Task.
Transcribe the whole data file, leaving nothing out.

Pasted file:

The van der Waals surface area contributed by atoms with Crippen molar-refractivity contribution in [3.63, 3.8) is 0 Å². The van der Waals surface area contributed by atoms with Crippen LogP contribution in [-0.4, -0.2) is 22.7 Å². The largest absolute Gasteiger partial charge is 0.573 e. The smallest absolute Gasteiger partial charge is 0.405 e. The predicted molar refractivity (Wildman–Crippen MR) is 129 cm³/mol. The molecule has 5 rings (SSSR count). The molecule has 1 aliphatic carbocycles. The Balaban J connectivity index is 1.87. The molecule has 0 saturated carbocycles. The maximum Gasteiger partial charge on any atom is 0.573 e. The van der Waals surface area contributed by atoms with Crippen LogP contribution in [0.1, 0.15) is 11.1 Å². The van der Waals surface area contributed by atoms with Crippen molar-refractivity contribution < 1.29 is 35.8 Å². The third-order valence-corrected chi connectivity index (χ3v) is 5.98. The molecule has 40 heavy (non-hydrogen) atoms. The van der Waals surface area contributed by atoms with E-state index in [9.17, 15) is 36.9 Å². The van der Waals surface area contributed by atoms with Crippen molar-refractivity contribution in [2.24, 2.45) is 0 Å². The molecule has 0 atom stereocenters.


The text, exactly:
The van der Waals surface area contributed by atoms with Crippen molar-refractivity contribution in [3.63, 3.8) is 0 Å². The van der Waals surface area contributed by atoms with Crippen LogP contribution in [-0.4, -0.2) is 22.7 Å². The largest absolute Gasteiger partial charge is 0.573 e. The smallest absolute Gasteiger partial charge is 0.405 e. The predicted molar refractivity (Wildman–Crippen MR) is 129 cm³/mol. The molecule has 5 rings (SSSR count). The molecule has 1 aliphatic carbocycles. The Balaban J connectivity index is 1.87. The molecule has 0 saturated carbocycles. The maximum Gasteiger partial charge on any atom is 0.573 e. The van der Waals surface area contributed by atoms with Crippen LogP contribution in [0.1, 0.15) is 11.1 Å². The van der Waals surface area contributed by atoms with Crippen molar-refractivity contribution < 1.29 is 35.8 Å². The third-order valence-corrected chi connectivity index (χ3v) is 5.98. The molecule has 40 heavy (non-hydrogen) atoms. The van der Waals surface area contributed by atoms with E-state index in [9.17, 15) is 36.9 Å². The van der Waals surface area contributed by atoms with Crippen molar-refractivity contribution in [2.24, 2.45) is 0 Å². The molecule has 0 atom stereocenters.